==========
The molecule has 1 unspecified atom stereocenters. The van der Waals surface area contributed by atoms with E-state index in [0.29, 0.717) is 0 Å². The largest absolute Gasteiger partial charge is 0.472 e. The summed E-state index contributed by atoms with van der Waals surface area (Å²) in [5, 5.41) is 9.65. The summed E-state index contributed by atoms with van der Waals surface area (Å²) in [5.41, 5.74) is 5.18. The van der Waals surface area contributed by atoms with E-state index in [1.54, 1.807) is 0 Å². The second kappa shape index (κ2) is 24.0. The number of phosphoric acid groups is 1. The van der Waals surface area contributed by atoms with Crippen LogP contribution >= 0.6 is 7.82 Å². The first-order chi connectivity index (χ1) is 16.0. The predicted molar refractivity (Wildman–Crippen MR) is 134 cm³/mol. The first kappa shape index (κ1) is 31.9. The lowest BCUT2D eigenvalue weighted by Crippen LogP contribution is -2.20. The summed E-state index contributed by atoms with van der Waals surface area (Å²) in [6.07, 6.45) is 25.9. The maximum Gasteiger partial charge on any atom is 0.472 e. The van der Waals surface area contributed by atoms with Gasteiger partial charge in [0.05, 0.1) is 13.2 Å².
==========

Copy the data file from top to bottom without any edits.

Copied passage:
The molecule has 1 unspecified atom stereocenters. The van der Waals surface area contributed by atoms with E-state index in [0.29, 0.717) is 0 Å². The largest absolute Gasteiger partial charge is 0.472 e. The summed E-state index contributed by atoms with van der Waals surface area (Å²) in [5, 5.41) is 9.65. The summed E-state index contributed by atoms with van der Waals surface area (Å²) in [5.41, 5.74) is 5.18. The van der Waals surface area contributed by atoms with E-state index in [1.54, 1.807) is 0 Å². The second kappa shape index (κ2) is 24.0. The number of phosphoric acid groups is 1. The van der Waals surface area contributed by atoms with Crippen LogP contribution >= 0.6 is 7.82 Å². The first-order chi connectivity index (χ1) is 16.0. The predicted molar refractivity (Wildman–Crippen MR) is 134 cm³/mol. The first kappa shape index (κ1) is 31.9. The lowest BCUT2D eigenvalue weighted by Crippen LogP contribution is -2.20. The summed E-state index contributed by atoms with van der Waals surface area (Å²) in [6.07, 6.45) is 25.9. The maximum Gasteiger partial charge on any atom is 0.472 e. The van der Waals surface area contributed by atoms with Gasteiger partial charge in [0.05, 0.1) is 13.2 Å².